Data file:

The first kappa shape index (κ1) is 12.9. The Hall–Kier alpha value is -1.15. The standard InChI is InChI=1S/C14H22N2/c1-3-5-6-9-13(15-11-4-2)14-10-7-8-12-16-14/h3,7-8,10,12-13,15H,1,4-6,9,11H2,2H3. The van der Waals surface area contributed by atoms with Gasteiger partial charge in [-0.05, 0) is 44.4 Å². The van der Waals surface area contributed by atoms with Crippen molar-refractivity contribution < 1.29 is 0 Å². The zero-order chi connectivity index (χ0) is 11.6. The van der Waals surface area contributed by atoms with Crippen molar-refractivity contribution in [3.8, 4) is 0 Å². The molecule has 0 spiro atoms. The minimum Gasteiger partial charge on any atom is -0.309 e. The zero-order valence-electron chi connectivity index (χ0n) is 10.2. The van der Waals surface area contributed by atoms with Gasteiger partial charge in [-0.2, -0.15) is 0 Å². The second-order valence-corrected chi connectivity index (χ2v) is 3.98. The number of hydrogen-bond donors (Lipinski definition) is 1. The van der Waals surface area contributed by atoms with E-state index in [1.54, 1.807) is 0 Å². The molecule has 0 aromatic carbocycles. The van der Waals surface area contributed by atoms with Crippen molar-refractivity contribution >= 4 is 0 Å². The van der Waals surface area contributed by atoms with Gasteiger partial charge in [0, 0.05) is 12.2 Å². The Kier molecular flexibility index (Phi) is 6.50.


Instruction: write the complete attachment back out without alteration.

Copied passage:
The first kappa shape index (κ1) is 12.9. The Hall–Kier alpha value is -1.15. The standard InChI is InChI=1S/C14H22N2/c1-3-5-6-9-13(15-11-4-2)14-10-7-8-12-16-14/h3,7-8,10,12-13,15H,1,4-6,9,11H2,2H3. The van der Waals surface area contributed by atoms with Gasteiger partial charge in [-0.05, 0) is 44.4 Å². The van der Waals surface area contributed by atoms with Crippen molar-refractivity contribution < 1.29 is 0 Å². The zero-order chi connectivity index (χ0) is 11.6. The van der Waals surface area contributed by atoms with Crippen molar-refractivity contribution in [3.8, 4) is 0 Å². The molecule has 0 spiro atoms. The minimum Gasteiger partial charge on any atom is -0.309 e. The zero-order valence-electron chi connectivity index (χ0n) is 10.2. The van der Waals surface area contributed by atoms with Gasteiger partial charge in [-0.2, -0.15) is 0 Å². The second-order valence-corrected chi connectivity index (χ2v) is 3.98. The number of hydrogen-bond donors (Lipinski definition) is 1. The van der Waals surface area contributed by atoms with E-state index in [1.54, 1.807) is 0 Å². The molecule has 0 aromatic carbocycles. The van der Waals surface area contributed by atoms with Crippen molar-refractivity contribution >= 4 is 0 Å². The van der Waals surface area contributed by atoms with Gasteiger partial charge in [0, 0.05) is 12.2 Å². The Kier molecular flexibility index (Phi) is 6.50.